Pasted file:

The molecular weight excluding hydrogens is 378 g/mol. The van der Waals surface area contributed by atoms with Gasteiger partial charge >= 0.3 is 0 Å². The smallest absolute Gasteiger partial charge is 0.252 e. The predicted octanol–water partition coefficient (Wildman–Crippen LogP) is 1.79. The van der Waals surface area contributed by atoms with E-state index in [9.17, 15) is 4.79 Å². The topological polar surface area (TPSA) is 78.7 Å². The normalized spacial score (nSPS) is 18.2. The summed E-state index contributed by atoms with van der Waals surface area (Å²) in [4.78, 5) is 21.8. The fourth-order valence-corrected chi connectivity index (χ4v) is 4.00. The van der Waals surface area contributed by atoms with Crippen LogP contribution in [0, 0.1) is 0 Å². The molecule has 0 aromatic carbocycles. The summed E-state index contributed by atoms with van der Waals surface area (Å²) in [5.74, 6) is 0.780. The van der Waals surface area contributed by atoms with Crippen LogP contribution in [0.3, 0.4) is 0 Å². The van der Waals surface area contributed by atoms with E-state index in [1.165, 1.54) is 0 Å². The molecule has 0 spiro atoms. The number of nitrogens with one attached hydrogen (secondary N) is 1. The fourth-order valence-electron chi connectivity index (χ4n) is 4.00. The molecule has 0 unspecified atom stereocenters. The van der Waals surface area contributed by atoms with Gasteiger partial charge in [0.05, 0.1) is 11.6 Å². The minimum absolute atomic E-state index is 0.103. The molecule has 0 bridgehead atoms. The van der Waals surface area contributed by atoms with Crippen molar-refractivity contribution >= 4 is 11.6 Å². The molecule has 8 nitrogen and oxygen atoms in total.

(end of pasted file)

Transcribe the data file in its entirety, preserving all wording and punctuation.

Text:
The molecular weight excluding hydrogens is 378 g/mol. The van der Waals surface area contributed by atoms with Gasteiger partial charge >= 0.3 is 0 Å². The smallest absolute Gasteiger partial charge is 0.252 e. The predicted octanol–water partition coefficient (Wildman–Crippen LogP) is 1.79. The van der Waals surface area contributed by atoms with E-state index in [9.17, 15) is 4.79 Å². The topological polar surface area (TPSA) is 78.7 Å². The normalized spacial score (nSPS) is 18.2. The summed E-state index contributed by atoms with van der Waals surface area (Å²) in [4.78, 5) is 21.8. The fourth-order valence-corrected chi connectivity index (χ4v) is 4.00. The van der Waals surface area contributed by atoms with Crippen LogP contribution in [0, 0.1) is 0 Å². The molecule has 0 aromatic carbocycles. The summed E-state index contributed by atoms with van der Waals surface area (Å²) in [5.74, 6) is 0.780. The van der Waals surface area contributed by atoms with Crippen LogP contribution in [0.3, 0.4) is 0 Å². The van der Waals surface area contributed by atoms with E-state index in [1.165, 1.54) is 0 Å². The molecule has 0 spiro atoms. The number of nitrogens with one attached hydrogen (secondary N) is 1. The fourth-order valence-electron chi connectivity index (χ4n) is 4.00. The molecule has 0 unspecified atom stereocenters. The van der Waals surface area contributed by atoms with Gasteiger partial charge in [0.05, 0.1) is 11.6 Å². The minimum absolute atomic E-state index is 0.103. The molecule has 0 bridgehead atoms. The van der Waals surface area contributed by atoms with Crippen molar-refractivity contribution >= 4 is 11.6 Å². The molecule has 8 nitrogen and oxygen atoms in total.